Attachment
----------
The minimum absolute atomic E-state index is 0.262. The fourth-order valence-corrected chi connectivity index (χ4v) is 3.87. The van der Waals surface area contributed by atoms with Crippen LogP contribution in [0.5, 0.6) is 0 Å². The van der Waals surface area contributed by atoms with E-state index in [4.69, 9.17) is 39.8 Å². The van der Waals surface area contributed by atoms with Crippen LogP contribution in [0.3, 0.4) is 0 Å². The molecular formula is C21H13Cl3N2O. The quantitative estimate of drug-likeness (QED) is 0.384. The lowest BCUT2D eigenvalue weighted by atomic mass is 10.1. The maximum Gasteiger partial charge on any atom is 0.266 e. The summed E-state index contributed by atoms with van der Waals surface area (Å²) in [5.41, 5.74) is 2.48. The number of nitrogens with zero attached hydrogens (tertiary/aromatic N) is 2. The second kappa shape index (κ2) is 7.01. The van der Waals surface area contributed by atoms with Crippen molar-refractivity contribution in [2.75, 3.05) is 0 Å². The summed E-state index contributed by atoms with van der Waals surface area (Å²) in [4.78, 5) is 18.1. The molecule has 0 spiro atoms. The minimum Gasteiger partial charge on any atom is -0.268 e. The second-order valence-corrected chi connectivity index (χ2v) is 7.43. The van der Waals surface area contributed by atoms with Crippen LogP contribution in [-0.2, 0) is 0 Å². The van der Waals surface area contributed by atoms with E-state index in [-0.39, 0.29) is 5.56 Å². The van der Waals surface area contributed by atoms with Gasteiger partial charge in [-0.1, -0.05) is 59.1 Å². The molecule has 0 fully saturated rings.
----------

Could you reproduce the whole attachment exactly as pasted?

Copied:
The minimum absolute atomic E-state index is 0.262. The fourth-order valence-corrected chi connectivity index (χ4v) is 3.87. The van der Waals surface area contributed by atoms with Crippen LogP contribution in [0.5, 0.6) is 0 Å². The van der Waals surface area contributed by atoms with E-state index in [4.69, 9.17) is 39.8 Å². The van der Waals surface area contributed by atoms with Crippen LogP contribution in [0.3, 0.4) is 0 Å². The molecular formula is C21H13Cl3N2O. The quantitative estimate of drug-likeness (QED) is 0.384. The lowest BCUT2D eigenvalue weighted by atomic mass is 10.1. The maximum Gasteiger partial charge on any atom is 0.266 e. The summed E-state index contributed by atoms with van der Waals surface area (Å²) in [5.41, 5.74) is 2.48. The number of nitrogens with zero attached hydrogens (tertiary/aromatic N) is 2. The second kappa shape index (κ2) is 7.01. The van der Waals surface area contributed by atoms with Crippen molar-refractivity contribution in [2.75, 3.05) is 0 Å². The summed E-state index contributed by atoms with van der Waals surface area (Å²) in [4.78, 5) is 18.1. The molecule has 0 spiro atoms. The minimum Gasteiger partial charge on any atom is -0.268 e. The second-order valence-corrected chi connectivity index (χ2v) is 7.43. The van der Waals surface area contributed by atoms with Crippen LogP contribution in [-0.2, 0) is 0 Å². The van der Waals surface area contributed by atoms with E-state index in [-0.39, 0.29) is 5.56 Å². The van der Waals surface area contributed by atoms with Gasteiger partial charge in [-0.1, -0.05) is 59.1 Å². The molecule has 0 fully saturated rings.